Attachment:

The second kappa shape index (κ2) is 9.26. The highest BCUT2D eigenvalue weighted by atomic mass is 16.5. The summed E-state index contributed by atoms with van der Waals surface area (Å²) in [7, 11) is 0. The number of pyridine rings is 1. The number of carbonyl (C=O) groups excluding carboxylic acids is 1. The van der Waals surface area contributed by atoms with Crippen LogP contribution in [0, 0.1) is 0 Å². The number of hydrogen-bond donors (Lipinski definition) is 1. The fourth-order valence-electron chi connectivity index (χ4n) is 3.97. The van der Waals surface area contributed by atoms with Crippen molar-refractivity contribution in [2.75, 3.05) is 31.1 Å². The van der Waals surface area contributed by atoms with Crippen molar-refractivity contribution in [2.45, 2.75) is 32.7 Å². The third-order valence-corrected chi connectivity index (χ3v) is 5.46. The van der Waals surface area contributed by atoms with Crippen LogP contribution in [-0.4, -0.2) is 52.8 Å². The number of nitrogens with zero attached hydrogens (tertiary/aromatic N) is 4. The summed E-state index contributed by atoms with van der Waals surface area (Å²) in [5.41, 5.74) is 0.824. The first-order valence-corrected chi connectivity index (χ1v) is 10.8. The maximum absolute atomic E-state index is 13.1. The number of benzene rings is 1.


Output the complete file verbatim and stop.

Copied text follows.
The second kappa shape index (κ2) is 9.26. The highest BCUT2D eigenvalue weighted by atomic mass is 16.5. The summed E-state index contributed by atoms with van der Waals surface area (Å²) in [7, 11) is 0. The number of pyridine rings is 1. The number of carbonyl (C=O) groups excluding carboxylic acids is 1. The van der Waals surface area contributed by atoms with Crippen LogP contribution in [0, 0.1) is 0 Å². The number of hydrogen-bond donors (Lipinski definition) is 1. The fourth-order valence-electron chi connectivity index (χ4n) is 3.97. The van der Waals surface area contributed by atoms with Crippen molar-refractivity contribution in [2.75, 3.05) is 31.1 Å². The van der Waals surface area contributed by atoms with Crippen molar-refractivity contribution in [2.45, 2.75) is 32.7 Å². The third-order valence-corrected chi connectivity index (χ3v) is 5.46. The van der Waals surface area contributed by atoms with Crippen LogP contribution in [-0.4, -0.2) is 52.8 Å². The number of nitrogens with zero attached hydrogens (tertiary/aromatic N) is 4. The summed E-state index contributed by atoms with van der Waals surface area (Å²) in [5.41, 5.74) is 0.824. The first-order valence-corrected chi connectivity index (χ1v) is 10.8. The maximum absolute atomic E-state index is 13.1. The number of benzene rings is 1.